In this current age of mass misinformation and disinformation on the internet, a tongue-in-cheek study that evaluated beliefs and attitudes toward cancer among conspiracy theorists and people who oppose vaccinations has received some harsh criticism.
The study, entitled, “Everything Causes Cancer? Beliefs and Attitudes Towards Cancer Prevention Among Anti-Vaxxers, Flat Earthers, and Reptilian Conspiracists: Online Cross Sectional Survey,” was published in the Christmas 2022 issue of The British Medical Journal (BMJ).
The authors explain that they set out to evaluate “the patterns of beliefs about cancer among people who believed in conspiracies, rejected the covid-19 vaccine, or preferred alternative medicine.”
They sought such people on social media and online chat platforms and then asked them questions about real and mythical causes of cancer.
Almost half of survey participants agreed with the statement, “It seems like everything causes cancer.”
Overall, among all participants, awareness of the actual causes of cancer was greater than awareness of the mythical causes of cancer, the authors report. However, awareness of the actual causes of cancer was lower among the unvaccinated and members of conspiracy groups than among their counterparts.
The authors are concerned that their findings suggest “a direct connection between digital misinformation and consequent potential erroneous health decisions, which may represent a further preventable fraction of cancer.”
Backlash and Criticism
The study “highlights the difficulty society encounters in distinguishing the actual causes of cancer from mythical causes,” The BMJ commented on Twitter.
However, both the study and the journal received some backlash.
This is a “horrible article seeking to smear people with concerns about Covid vaccines,” commented Clare Craig, a British consultant pathologist who specializes in cancer diagnostics.
The study and its methodology were also harshly criticized on Twitter by Normal Fenton, professor of risk information management at the Queen Mary University of London.
The senior author of the study, Laura Costas, a medical epidemiologist with the Catalan Institute of Oncology in Barcelona, Spain, told Medscape Medical News that the naysayers on social media, many of whom focused their comments on the COVID-19 vaccine, prove the purpose of the study — that misinformation spreads widely on the internet.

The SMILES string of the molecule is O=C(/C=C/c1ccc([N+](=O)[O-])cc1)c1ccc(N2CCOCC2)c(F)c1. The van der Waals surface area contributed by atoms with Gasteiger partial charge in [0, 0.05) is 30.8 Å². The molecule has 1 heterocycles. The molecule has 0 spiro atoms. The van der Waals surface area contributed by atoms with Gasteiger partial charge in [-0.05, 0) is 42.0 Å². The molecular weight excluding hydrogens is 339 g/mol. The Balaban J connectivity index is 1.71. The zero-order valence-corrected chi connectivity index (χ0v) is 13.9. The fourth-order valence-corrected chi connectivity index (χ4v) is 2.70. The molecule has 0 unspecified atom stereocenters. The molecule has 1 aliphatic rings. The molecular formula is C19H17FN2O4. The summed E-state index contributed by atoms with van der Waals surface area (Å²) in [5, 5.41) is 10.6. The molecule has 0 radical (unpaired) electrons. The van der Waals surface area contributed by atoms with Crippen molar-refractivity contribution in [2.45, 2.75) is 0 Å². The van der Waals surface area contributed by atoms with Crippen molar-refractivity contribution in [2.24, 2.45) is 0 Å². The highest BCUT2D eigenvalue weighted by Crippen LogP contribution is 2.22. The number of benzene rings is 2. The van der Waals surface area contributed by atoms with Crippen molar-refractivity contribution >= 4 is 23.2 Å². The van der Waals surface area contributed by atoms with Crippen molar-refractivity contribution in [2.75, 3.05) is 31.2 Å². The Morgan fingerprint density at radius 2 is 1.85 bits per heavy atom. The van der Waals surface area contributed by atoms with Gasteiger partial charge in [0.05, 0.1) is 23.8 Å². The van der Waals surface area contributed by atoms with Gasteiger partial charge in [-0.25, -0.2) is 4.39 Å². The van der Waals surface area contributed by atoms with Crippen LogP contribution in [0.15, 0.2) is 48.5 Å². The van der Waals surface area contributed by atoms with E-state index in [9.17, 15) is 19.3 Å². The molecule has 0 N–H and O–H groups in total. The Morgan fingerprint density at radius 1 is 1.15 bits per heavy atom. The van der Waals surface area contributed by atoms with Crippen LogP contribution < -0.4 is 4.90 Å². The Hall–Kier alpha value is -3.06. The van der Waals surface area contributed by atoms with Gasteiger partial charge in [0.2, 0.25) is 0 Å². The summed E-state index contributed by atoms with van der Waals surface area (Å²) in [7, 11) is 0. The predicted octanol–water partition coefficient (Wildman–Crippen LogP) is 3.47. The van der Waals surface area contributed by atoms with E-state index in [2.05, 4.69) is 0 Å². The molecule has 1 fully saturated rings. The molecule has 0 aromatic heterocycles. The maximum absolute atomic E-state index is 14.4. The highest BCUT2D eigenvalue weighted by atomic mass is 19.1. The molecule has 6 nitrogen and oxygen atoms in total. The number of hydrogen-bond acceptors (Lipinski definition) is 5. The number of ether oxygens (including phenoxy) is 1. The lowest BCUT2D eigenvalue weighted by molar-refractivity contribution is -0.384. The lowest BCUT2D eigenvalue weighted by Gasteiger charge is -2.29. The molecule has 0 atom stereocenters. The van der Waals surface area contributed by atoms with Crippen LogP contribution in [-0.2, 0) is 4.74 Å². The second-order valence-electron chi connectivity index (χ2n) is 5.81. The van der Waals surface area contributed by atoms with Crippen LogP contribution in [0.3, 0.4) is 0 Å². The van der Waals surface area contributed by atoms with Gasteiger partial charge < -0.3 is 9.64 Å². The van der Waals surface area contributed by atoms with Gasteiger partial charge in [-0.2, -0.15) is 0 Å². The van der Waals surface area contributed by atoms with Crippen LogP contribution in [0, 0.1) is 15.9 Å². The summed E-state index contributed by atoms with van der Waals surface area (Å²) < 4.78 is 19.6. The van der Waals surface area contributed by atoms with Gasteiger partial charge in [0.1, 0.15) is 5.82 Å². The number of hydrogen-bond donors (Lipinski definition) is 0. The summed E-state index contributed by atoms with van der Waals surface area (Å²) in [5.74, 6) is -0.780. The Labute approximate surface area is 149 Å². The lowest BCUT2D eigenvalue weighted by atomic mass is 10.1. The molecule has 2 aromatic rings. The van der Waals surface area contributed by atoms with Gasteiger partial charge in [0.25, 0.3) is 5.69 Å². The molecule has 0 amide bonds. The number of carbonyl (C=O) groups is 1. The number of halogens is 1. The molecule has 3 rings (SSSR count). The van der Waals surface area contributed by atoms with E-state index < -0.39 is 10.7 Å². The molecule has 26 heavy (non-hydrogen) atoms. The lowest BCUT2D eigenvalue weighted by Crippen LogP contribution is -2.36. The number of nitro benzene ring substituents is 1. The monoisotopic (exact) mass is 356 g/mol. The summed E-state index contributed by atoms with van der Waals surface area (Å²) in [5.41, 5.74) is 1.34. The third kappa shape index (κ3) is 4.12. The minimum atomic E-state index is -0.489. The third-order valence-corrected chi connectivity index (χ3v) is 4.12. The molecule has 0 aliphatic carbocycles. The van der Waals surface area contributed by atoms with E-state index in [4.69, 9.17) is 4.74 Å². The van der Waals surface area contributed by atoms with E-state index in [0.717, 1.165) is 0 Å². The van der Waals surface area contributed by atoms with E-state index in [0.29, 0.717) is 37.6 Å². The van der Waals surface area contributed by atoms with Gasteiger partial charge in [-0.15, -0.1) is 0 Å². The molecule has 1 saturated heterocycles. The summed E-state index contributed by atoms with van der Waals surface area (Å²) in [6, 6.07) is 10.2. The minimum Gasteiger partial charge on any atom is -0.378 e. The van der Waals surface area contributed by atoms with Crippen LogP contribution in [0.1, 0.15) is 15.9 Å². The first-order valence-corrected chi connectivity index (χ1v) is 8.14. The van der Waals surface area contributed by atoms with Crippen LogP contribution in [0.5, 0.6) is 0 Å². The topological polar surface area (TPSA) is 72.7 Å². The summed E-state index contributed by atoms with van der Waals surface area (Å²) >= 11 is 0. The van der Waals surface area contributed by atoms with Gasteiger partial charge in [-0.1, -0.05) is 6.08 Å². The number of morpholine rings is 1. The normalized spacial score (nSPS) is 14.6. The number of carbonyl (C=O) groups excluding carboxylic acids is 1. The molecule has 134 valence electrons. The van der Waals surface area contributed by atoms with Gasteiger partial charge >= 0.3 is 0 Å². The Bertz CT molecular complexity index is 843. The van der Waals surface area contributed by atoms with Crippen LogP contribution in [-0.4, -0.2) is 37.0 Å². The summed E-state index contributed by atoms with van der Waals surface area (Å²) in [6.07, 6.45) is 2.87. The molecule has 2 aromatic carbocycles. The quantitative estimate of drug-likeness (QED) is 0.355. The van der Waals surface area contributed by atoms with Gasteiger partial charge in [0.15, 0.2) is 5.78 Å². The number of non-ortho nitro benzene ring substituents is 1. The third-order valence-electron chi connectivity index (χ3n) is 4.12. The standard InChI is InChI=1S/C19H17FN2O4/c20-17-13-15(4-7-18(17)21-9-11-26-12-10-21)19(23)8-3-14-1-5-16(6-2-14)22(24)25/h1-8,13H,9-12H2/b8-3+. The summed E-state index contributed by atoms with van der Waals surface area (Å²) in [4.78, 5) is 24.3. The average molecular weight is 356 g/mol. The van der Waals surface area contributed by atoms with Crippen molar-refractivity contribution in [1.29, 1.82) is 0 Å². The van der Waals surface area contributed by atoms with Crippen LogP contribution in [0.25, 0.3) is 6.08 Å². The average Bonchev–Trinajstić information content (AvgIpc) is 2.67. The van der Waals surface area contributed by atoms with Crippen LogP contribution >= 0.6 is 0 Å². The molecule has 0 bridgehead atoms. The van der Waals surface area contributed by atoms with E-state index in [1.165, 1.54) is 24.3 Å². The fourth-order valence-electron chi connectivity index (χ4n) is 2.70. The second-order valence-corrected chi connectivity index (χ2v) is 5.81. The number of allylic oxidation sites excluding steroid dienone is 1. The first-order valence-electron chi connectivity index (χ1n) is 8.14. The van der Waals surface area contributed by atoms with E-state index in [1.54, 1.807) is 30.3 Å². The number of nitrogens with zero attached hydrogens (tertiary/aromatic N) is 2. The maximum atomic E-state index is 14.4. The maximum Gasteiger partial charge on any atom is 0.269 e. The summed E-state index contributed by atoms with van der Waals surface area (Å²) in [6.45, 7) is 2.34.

“Most comments focused on spreading COVID-19 myths, which were not the direct subject of the study, and questioned the motivations of BMJ authors and the scientific community, assuming they had a common malevolent hidden agenda,” Costas said.
“They stated the need of having critical thinking, a trait in common with the scientific method, but dogmatically dismissed any information that comes from official sources,” she added.
Costas commented that “society encounters difficulty in differentiating actual from mythical causes of cancer owing to mass information. We therefore planned this study with a certain satire, which is in line with the essence of The BMJ Christmas issue.”
The BMJ has a long history of publishing a lighthearted Christmas edition full of original, satirical, and nontraditional studies. Previous years have seen studies that explored potential harms from holly and ivy, survival time of chocolates on hospital wards, and the question, “Were James Bond’s drinks shaken because of alcohol induced tremor?”
Costas and colleagues sought participants for their survey from online forums that included 4chan and Reddit, which are known for their controversial content posted by anonymous users. Data were also collected from ForoCoches and HispaChan, well-known Spanish online forums. These online sites were intentionally chosen because researchers thought “conspiracy beliefs would be more prevalent,” according to Costas.
Across the multiple forums, there were 1494 participants. Of these, 209 participants were unvaccinated against COVID-19, 112 preferred alternatives rather than conventional medicine, and 62 reported that they believed the earth was flat or believed that humanoids take reptilian forms to manipulate human societies.
The team then sought to assess beliefs about actual and mythical (nonestablished) causes of cancer by presenting the participants with the closed risk factor questions on two validated scales — the Cancer Awareness Measure (CAM) and CAM–Mythical Causes Scale (CAM-MYCS).
Responses to both were recorded on a five-point scale; answers ranged from “strongly disagree” to “strongly agree.”
The CAM assesses cancer risk perceptions of 11 established risk factors for cancer: smoking actively or passively, consuming alcohol, low levels of physical activity, consuming red or processed meat, getting sunburnt as a child, family history of cancer, human papillomavirus infection, being overweight, age ≥70 years, and low vegetable and fruit consumption.
The CAM-MYCS measure includes 12 questions on risk perceptions of mythical causes of cancer — nonestablished causes that are commonly believed to cause cancer but for which there is no supporting scientific evidence, the authors explain. These items include drinking from plastic bottles; eating food containing artificial sweeteners or additives and genetically modified food; using microwave ovens, aerosol containers, mobile phones, and cleaning products; living near power lines; feeling stressed; experiencing physical trauma; and being exposed to electromagnetic frequencies/non-ionizing radiation, such as wi-fi networks, radio, and television.
The most endorsed mythical causes of cancer were eating food containing additives (63.9%) or sweeteners (50.7%), feeling stressed (59.7%), and eating genetically modified foods (38.4%).
Br Med J. Published online December 21, 2022. Full text
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